“That was the first festival brand that we launched so many years ago now, so to see the fireworks in the background and to have Hayden James performing the countdown at somewhere as iconic as the Bowl, it was just really special,” Greco said.
“I remember the moment, standing there as the fireworks went off…it was emotional. It really felt like COVID didn’t exist.”
But unfortunately for Untitled, COVID did exist, and still does. Greco speaks of the mountains the team had to climb to get many of the events over the line during the summer, including turning their office into a makeshift PCR testing clinic.
“We’ve had to be quite agile in our staffing and over-cater at all of our events, and there’s a lot more competition as well - there might be more than one festival on a day because everyone’s going for it at the same time, so we’re competing for toilets, showers and staging,” Greco said.
“We’ve had to have artists on standby in preparation for people having COVID on the day - I think we had nine artists at our New Years’ event that caught COVID on the day and couldn’t perform, so we had to quickly re-juggle everything and shift things around to make sure that the day flowed like it should.
“I think the weirdest one for us was having to turn our office into a PCR testing clinic to get all our staff and artists tested. It was a nervous wait on the 30th of December before the gates opened to find out who had COVID and who we’d have to replace, but it was just part of putting an event on at this time.”
Though it is easier now than it was just a few months ago to host large-scale events, Greco said Untitled is still facing shortages in terms of staff and equipment, and not just because of COVID.
“The weather has played a huge part in that,” Greco said.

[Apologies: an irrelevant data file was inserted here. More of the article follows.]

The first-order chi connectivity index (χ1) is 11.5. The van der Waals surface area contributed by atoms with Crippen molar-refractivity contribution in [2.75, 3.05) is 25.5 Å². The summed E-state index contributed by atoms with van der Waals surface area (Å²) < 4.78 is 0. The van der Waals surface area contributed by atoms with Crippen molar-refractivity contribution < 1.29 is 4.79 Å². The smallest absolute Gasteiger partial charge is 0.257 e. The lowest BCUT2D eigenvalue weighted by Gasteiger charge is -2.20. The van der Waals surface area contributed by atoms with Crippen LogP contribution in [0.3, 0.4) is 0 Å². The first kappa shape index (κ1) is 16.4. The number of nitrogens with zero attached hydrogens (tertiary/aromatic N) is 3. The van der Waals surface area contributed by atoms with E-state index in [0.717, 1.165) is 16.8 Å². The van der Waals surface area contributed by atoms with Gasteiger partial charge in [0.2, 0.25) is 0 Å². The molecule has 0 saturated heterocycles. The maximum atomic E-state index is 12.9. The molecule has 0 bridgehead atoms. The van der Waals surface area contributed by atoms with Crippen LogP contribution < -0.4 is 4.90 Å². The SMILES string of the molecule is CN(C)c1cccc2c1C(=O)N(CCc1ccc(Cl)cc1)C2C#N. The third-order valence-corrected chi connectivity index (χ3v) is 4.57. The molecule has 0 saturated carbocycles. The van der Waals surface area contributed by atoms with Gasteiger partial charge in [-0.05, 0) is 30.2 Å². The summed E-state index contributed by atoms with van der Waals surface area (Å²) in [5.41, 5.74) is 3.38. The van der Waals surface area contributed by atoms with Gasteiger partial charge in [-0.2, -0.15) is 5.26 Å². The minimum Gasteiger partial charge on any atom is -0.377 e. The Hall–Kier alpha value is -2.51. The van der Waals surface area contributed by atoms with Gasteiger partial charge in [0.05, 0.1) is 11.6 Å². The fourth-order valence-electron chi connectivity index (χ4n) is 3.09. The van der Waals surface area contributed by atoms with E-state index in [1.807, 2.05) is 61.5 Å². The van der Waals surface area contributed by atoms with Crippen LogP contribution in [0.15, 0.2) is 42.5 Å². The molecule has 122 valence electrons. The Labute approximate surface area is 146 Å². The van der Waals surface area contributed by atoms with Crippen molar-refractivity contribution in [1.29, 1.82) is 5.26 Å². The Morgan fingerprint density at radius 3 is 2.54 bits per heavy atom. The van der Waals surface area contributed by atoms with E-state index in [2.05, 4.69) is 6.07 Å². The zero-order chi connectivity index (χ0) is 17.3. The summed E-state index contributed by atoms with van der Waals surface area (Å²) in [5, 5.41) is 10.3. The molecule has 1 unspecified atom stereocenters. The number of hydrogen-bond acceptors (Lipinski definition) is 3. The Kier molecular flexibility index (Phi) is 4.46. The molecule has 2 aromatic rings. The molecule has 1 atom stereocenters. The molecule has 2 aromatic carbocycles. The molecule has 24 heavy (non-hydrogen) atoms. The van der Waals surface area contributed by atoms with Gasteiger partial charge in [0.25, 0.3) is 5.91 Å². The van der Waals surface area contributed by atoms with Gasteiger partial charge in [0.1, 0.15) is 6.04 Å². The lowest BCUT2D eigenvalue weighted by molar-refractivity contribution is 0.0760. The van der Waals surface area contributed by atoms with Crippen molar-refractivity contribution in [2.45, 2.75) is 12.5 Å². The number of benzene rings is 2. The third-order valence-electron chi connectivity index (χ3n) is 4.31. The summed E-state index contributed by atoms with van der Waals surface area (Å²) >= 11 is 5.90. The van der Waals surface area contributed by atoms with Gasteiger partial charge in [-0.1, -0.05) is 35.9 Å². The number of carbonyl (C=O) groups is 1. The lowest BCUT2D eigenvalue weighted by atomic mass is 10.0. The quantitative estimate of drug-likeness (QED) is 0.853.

“We had toilets and showers booked for one of our music festivals in Melbourne that were all underwater all the way up in Queensland, and having to replace those on the fly was something that we didn’t expect,” Greco said.
“But it’s part of being an event organiser - we just have to deal with it as it comes and it is what it is.”
On the back of the summer bonanza, Greco said Untitled is in the midst of organising its biggest tour yet - a stadium tour for British indie rock band Glass Animals in July.
The team is also working on a Hayden James tour in August, and is continually planning the lineups for the summer festival period in 2022/23.
In addition, the team is enjoying managing popular Melbourne nightclub The Emerson and is preparing to launch a venue in Ballarat which it recently acquired.
“The launch is going to be June for that venue, and it’s going to be called Warehouse,” Greco reveals.
“We’re excited to launch our first regional nightclub - we’ve got the Emerson down here that we operate in Melbourne. We’re just renovating it now and it looks great.
“Ballarat is such a great regional hub, and it’s something that we’re really interested in making a core part of Untitled.”
2021 also saw Untitled diversify its operations beyond live music and events, as the company made its foray into investing in SMEs.
Notably, the company invested $300,000 into Australian-owned Korean pear juice brand Bae Juice, and contributed to the $11 million post-seed investment round for restaurant-tech scaleup Mr Yum.
“During COVID, without events happening, we were able to have more discussions and strategise as a director group - and we’ve got a real passion for supporting like-minded founders and people doing cool businesses,” Greco said.
“We want to align with people that have the same vision as us and who are as passionate about what they do as we are about what we do.
“It’s exciting to work in other businesses outside of the event space and learn how they operate, and see how we can take our events mindset and apply that into their business and amplify what they’re doing using our data and our touch-points and systems.”